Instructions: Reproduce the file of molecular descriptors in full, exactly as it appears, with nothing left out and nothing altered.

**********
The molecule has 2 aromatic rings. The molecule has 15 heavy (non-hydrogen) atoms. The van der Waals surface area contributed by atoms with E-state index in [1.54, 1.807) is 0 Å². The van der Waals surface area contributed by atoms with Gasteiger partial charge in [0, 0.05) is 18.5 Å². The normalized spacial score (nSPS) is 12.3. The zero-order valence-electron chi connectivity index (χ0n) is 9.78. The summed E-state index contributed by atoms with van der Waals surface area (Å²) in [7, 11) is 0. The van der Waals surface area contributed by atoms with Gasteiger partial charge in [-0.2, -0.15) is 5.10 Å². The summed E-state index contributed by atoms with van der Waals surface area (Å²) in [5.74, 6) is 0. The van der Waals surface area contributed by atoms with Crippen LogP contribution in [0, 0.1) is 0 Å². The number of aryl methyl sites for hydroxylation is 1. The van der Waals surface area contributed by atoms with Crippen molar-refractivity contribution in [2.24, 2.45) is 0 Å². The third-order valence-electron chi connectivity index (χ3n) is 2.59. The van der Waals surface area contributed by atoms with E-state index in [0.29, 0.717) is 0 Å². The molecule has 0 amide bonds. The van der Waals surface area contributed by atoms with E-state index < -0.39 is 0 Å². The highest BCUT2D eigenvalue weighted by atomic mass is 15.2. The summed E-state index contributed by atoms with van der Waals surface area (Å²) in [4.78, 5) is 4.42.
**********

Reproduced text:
The molecule has 2 aromatic rings. The molecule has 15 heavy (non-hydrogen) atoms. The van der Waals surface area contributed by atoms with E-state index in [1.54, 1.807) is 0 Å². The van der Waals surface area contributed by atoms with Gasteiger partial charge in [0, 0.05) is 18.5 Å². The normalized spacial score (nSPS) is 12.3. The zero-order valence-electron chi connectivity index (χ0n) is 9.78. The summed E-state index contributed by atoms with van der Waals surface area (Å²) in [7, 11) is 0. The van der Waals surface area contributed by atoms with Gasteiger partial charge in [-0.2, -0.15) is 5.10 Å². The summed E-state index contributed by atoms with van der Waals surface area (Å²) in [5.74, 6) is 0. The van der Waals surface area contributed by atoms with Crippen LogP contribution in [0, 0.1) is 0 Å². The number of aryl methyl sites for hydroxylation is 1. The van der Waals surface area contributed by atoms with Crippen molar-refractivity contribution in [2.24, 2.45) is 0 Å². The third-order valence-electron chi connectivity index (χ3n) is 2.59. The van der Waals surface area contributed by atoms with E-state index in [0.29, 0.717) is 0 Å². The molecule has 0 amide bonds. The van der Waals surface area contributed by atoms with E-state index < -0.39 is 0 Å². The highest BCUT2D eigenvalue weighted by atomic mass is 15.2. The summed E-state index contributed by atoms with van der Waals surface area (Å²) in [4.78, 5) is 4.42.